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I personally have never bicycle toured with a front shock or other types of frame suspension. I owned several mountain bikes in the past that had a suspension front shock fork but I have never used these bikes for traveling. My mountain bikes were for single track trails. I know what a suspension mountain bike feels like but that does not seem the same as the new breed of road specific suspension forks. I have always been comfortable just using a solid front fork when touring.
What worries me is adding unnecessary moving parts to my tour bike. I have said it before: nothing will last forever on a bicycle tour. Suspension forks, as with any moving parts, require regular maintenance and will eventually experience breakdowns. I have never tried but I suspect shocks are difficult to service in developing countries. Maybe this is why most high-end touring bikes have no suspension system or shock fork.
Facts about touring bikes with suspension systems
Scientifically speaking, a shock robs some pedaling energy. This is why guys racing on pavement in the Tour De France do not have them. Mountain bikes are usually on rough dirt roads or single track where the fatigue of bouncing around outweighs any loss of pedaling efficiency. If your tour is mostly off road then you may want a shock but it is never a requirement. Cyclist rode long rough off-road routes decades before shocks for bicycles were invented and many riders succeeded and had a good time. So, in off road situations you may prefer a suspension system but it is not a neccesity.
Any time a suspension system is added to a bicycle it makes it a bit heavier. I will be the first to admit the bike's weight is a low concern when it comes to touring cycles but it is still a fact to consider before buying a bike with suspension. All the extras add up.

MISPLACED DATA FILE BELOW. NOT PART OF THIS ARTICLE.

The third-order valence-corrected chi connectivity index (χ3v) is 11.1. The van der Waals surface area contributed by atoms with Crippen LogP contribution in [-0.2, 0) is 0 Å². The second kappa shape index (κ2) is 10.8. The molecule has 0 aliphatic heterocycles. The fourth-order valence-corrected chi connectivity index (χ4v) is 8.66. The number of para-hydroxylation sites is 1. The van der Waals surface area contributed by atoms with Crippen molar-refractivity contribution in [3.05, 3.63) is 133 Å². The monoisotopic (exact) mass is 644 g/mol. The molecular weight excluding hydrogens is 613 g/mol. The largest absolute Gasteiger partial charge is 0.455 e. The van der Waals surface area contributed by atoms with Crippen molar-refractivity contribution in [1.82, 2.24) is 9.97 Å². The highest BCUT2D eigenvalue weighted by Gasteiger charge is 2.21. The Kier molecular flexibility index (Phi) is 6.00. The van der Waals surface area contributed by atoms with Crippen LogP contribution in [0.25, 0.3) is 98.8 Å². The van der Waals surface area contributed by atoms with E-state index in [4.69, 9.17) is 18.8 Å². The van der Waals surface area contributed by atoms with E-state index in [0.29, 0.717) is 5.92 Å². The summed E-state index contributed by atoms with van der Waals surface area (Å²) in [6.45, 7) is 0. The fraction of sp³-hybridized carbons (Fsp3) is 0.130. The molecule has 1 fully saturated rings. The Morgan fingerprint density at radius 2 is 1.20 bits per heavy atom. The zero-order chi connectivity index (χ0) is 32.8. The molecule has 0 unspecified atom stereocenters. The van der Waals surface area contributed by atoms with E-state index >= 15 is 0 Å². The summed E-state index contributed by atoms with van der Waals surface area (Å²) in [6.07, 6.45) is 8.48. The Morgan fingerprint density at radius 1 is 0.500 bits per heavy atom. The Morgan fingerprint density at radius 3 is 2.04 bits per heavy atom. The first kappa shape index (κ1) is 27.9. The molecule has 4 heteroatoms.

Sometimes there are reasons to use a suspended touring bicycle
Arguments can be made for and against suspension systems on touring bicycles. I have received a couple emails from riders telling me that their suspended bike has cured various body aches like shoulder and back pain. If this works then by all means get a shock but if you do not have these problems it may not be worth the loss of pedaling efficiency and mechanical trouble. It is a personal choice.
Alternatives to front shock suspension systems for touring bicycles
If I know I am going off road (dirt or gravel roads) I will buy the widest tires I can find or at least let some air out of my tires. I also have a Brooks saddle with springs in the seat. I believe this takes a lot of the road vibration away without losing pedaling efficiency. Another option I have not tried is a suspension seat post. I know bike tourists who really like their suspended seat post but I am picky about my riding position and the seat post moving up and down constantly changing the seat height would drive me crazy. From every body I have talked to: the trick with a suspended seat post is purchasing a high quality one like the one below.
How to mount front racks and panniers bags to a suspension fork
In the past it was always a big mystery as to how to mount front racks and panniers to a suspension fork. I have seen many interesting homemade solutions. If you're not handy in the workshop, you might be more interested in this commercially available front rack.
I have used several brands of bicycle panniers and
highly recommend Ortlieb.
See Why I switched to Ortlieb waterproof Panniers?
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